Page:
Another thing I’ve had to educate myself on that has proven surprisingly complex is the world of cables and interconnects. Every electronic project I’ve done has gone great until it came time to run wires between the PCB(s) and the other bits. At that point it went one of two ways:

  1. Solder nice long leads on while still on the bench, then roll it all into a bird’s nest and jam it in the enclosure. Works if appearance, interference, and space aren’t concerns.
  2. Mount everything in the enclosure, then spend HOURS cutting, stripping, and soldering wires into place. Pray to the deity of your choice that you never need to remove or replace any of it.

For that reason, I’ve designed this to (1) require as little cabling as possible, and (2) to permit maximum flexibility where it is required. Any connector that uses .100″ spacing will work, and there are literally hundreds of options out there. Many require special tools, so I’m ordering a few different ones to see which are easiest to do without special tools. I have a funny feeling that in the end, plain-old screw terminals may prove the best compromise….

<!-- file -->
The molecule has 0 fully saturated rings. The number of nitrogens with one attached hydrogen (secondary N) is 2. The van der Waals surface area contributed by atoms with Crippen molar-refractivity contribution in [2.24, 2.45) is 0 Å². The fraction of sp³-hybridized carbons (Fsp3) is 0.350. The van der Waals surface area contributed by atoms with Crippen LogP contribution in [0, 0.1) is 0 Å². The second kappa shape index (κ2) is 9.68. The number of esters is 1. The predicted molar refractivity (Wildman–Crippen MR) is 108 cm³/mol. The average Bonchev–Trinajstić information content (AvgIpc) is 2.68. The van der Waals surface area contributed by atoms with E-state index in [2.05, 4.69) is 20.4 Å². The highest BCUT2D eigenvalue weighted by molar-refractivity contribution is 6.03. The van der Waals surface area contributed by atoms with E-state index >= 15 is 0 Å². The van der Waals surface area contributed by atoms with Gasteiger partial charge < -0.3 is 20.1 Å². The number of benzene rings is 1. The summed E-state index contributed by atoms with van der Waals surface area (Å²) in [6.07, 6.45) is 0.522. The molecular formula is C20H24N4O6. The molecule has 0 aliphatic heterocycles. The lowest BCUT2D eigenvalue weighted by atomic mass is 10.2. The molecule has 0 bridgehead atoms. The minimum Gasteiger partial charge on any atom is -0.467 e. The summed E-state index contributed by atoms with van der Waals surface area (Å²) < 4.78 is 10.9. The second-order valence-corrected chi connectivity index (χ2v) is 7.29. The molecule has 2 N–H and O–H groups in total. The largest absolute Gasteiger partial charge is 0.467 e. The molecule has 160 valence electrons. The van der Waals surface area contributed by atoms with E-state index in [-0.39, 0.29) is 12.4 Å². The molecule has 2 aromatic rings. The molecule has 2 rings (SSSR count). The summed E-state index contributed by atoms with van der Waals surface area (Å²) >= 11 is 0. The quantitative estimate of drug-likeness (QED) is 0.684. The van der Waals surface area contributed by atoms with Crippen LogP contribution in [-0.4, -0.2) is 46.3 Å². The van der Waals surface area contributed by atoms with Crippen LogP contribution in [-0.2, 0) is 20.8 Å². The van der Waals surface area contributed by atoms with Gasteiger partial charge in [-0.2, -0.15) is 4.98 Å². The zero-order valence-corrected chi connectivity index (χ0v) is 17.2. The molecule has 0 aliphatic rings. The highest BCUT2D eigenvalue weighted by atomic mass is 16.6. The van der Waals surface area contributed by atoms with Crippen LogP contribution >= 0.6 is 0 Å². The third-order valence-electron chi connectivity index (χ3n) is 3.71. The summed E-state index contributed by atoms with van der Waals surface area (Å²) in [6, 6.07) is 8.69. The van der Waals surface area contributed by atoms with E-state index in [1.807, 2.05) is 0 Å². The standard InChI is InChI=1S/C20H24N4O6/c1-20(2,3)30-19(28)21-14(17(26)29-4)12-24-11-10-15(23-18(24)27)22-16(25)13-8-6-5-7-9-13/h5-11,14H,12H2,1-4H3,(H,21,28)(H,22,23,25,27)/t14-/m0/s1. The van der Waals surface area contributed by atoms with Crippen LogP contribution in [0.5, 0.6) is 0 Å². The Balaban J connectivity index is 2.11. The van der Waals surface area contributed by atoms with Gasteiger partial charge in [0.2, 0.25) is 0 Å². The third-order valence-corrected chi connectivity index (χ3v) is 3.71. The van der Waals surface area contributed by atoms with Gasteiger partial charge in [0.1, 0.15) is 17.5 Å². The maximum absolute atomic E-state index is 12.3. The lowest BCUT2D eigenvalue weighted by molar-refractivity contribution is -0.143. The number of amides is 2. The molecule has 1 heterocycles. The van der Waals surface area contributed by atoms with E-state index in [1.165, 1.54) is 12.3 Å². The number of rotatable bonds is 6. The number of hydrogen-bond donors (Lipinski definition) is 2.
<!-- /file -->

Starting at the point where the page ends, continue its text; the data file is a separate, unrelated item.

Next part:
My D’OH! Moment
The first big OOPS I noticed too late in the game was that I did not provide for a reset switch for the Arduino. The on-board switch will be blocked, so this means the only way to do a reset will be to pop the cord. Normally you shouldn’t need to reset the Arduino during operation, but I’d like to provide for the option so this will get fixed on the next rev. If I’m lucky, this is the only oversight, as it’s more of an inconvenience than a fatal error.

Why I’m Not Releasing the Source Code–YET
I’ve gotten a LOT of requests for source code, and the answer is still “no.” Here’s why:

  1. Always trash the prototype: What I have right now is a bunch of hacks and half-measures stitched together to prove that I could get it to work. One of the most important rules of software development is to build a prototype, and then throw it out and start over when it’s time for the production code. Looking back over the four months or so since I started this, I see a lot of things I want to do differently in an architectural sense, which I’ll write more about later.